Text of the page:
The execution of three Islamist militants convicted for the Bali bombings that killed 202 people will not go ahead on Tuesday as planned.
“The 12 October 2002 tragedy shocked Australia. For those who lost loved ones, life will never be the same,” Rudd said in the statement.
“We think of the families and friends of the victims. Our thoughts and sympathies will always be with them.”
Rudd praised Indonesia for the crackdown it carried out in the wake of the worst attack in the region.
“We can be proud that the partnership between Indonesia and Australia is the strongest it has ever been,” he said.
Sidney Jones of the International Crisis Group, told Al Jazeera that the crackdown on Jemaah Islamiyah has created more awareness about the group’s activities.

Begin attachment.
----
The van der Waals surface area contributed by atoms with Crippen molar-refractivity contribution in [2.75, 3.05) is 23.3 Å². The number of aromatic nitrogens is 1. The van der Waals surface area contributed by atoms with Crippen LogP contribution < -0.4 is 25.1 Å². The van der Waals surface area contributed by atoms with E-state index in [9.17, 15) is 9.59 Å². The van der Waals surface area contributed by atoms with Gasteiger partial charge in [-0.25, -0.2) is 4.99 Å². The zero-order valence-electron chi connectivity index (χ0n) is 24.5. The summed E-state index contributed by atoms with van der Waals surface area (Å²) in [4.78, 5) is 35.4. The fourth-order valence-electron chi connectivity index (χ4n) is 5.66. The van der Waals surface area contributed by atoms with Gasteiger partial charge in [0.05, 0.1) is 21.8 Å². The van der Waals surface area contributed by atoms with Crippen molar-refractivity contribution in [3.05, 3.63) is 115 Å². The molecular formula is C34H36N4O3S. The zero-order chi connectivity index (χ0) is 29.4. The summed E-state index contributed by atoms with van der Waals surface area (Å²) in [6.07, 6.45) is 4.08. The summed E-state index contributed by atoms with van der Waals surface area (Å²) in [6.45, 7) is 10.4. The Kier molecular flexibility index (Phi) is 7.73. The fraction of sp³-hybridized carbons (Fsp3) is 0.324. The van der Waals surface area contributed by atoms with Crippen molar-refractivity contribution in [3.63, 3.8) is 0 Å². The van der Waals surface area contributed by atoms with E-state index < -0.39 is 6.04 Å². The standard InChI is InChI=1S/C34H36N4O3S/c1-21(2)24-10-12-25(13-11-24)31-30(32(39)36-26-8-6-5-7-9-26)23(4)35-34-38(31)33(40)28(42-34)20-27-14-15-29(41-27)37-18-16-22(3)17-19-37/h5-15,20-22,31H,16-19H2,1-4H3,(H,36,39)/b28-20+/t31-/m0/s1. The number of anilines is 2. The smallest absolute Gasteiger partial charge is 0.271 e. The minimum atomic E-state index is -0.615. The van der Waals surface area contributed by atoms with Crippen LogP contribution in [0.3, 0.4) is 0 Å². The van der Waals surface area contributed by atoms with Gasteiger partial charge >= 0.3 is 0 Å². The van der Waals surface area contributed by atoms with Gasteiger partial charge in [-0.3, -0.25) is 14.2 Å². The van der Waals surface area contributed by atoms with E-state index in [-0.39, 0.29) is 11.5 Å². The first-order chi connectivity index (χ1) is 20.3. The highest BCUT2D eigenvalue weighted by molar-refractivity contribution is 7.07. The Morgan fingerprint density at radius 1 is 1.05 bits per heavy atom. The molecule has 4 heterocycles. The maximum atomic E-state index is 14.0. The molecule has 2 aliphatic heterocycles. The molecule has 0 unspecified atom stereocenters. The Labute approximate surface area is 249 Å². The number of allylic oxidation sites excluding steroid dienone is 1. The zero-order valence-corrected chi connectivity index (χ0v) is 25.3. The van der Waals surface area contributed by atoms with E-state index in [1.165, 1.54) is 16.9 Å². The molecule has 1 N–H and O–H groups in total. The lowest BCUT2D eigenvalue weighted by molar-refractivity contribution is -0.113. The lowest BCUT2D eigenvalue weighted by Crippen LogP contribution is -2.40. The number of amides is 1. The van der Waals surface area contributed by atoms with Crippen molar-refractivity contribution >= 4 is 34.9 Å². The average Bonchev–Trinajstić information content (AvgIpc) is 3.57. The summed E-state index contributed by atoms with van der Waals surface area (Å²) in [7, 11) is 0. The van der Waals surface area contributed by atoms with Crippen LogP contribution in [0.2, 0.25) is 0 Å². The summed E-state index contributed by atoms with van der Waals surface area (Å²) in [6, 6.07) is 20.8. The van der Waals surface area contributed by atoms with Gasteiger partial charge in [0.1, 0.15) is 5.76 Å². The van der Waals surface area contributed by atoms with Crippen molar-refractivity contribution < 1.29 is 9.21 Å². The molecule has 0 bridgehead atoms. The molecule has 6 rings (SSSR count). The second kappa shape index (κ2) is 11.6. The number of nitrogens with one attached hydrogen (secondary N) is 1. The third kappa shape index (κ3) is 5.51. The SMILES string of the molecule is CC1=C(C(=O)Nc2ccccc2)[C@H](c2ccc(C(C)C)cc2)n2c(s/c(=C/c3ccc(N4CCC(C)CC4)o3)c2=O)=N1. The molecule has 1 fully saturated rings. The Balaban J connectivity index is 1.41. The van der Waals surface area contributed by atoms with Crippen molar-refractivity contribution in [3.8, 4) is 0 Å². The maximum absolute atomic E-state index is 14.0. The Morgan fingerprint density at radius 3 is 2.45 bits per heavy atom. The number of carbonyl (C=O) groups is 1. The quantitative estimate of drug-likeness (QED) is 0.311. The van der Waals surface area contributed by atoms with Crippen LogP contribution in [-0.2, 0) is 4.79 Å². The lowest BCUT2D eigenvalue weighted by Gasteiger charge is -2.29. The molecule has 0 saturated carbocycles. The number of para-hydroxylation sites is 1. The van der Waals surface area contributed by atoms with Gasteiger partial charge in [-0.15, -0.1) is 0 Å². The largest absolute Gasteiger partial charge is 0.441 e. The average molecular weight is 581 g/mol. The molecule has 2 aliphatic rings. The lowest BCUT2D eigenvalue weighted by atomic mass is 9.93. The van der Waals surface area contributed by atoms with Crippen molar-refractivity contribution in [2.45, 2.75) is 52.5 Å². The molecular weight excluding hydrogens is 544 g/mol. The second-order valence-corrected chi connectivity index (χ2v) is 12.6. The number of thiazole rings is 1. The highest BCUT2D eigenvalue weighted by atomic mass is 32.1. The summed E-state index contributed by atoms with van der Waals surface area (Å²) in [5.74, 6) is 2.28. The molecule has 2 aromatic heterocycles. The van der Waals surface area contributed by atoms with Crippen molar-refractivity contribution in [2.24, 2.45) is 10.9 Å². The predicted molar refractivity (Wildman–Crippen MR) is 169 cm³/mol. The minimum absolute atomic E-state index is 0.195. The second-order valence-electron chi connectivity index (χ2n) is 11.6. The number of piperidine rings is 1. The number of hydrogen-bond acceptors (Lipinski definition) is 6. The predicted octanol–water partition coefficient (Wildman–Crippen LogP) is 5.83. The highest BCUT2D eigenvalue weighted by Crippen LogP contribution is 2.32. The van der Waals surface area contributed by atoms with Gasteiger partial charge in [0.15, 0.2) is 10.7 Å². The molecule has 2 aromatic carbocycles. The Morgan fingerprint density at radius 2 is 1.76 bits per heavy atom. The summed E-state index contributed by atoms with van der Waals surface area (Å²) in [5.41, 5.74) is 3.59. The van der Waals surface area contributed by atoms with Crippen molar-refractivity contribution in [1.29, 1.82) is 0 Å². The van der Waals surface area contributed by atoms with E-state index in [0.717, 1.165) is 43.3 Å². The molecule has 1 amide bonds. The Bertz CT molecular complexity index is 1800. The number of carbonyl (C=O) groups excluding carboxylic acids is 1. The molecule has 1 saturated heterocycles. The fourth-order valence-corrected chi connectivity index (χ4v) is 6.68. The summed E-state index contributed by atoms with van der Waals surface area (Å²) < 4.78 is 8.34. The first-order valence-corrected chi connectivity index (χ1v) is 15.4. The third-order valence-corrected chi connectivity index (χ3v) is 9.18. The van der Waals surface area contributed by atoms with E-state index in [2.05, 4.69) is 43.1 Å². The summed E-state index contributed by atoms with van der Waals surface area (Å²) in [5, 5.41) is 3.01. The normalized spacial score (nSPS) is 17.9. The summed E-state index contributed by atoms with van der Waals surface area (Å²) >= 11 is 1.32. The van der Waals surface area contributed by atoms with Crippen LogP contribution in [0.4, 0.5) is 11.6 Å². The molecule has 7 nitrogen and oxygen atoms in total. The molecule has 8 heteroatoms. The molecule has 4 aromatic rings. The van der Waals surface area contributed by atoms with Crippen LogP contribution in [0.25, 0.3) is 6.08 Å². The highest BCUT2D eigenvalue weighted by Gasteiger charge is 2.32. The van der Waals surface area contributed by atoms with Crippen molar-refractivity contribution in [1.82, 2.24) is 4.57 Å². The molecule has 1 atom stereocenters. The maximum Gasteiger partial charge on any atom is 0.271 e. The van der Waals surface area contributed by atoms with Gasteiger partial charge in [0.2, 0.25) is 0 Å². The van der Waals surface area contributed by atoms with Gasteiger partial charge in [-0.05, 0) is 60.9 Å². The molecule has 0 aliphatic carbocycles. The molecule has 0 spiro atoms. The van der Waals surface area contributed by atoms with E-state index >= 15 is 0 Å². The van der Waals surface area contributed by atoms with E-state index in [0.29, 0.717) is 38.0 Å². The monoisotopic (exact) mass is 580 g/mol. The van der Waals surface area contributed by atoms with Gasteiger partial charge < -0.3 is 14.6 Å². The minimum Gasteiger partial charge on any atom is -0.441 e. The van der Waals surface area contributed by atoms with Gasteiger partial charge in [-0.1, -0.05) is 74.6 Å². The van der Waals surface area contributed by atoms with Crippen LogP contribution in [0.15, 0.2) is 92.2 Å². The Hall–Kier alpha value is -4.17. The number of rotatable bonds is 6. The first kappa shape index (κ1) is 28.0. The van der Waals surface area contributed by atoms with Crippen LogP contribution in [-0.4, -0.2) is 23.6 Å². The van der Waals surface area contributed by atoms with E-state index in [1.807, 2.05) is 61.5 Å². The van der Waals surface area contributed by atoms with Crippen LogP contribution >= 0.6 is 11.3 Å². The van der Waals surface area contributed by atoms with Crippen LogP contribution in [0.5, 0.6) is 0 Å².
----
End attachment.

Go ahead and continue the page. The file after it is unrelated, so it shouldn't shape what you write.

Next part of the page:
“The best thing the government did was to bring those responsible for the attacks to full public trials and then the Indonesian public clearly saw this was a home grown Jihadist group,” she said.
“It [Jemaah Islamiyah] is much weaker in term of political organisation, but it also needs to be seen as a social network, and it can’t easily be broken up.”
The anniversary was held amid a promise from the Indonesian government that Amrozi, Imam Samudra and Ali Ghufron – the three men convicted of carrying out the attacks – would be executed by the end of the year.
The three men, who have shown no regret for the attacks, promised “retribution” if they were executed.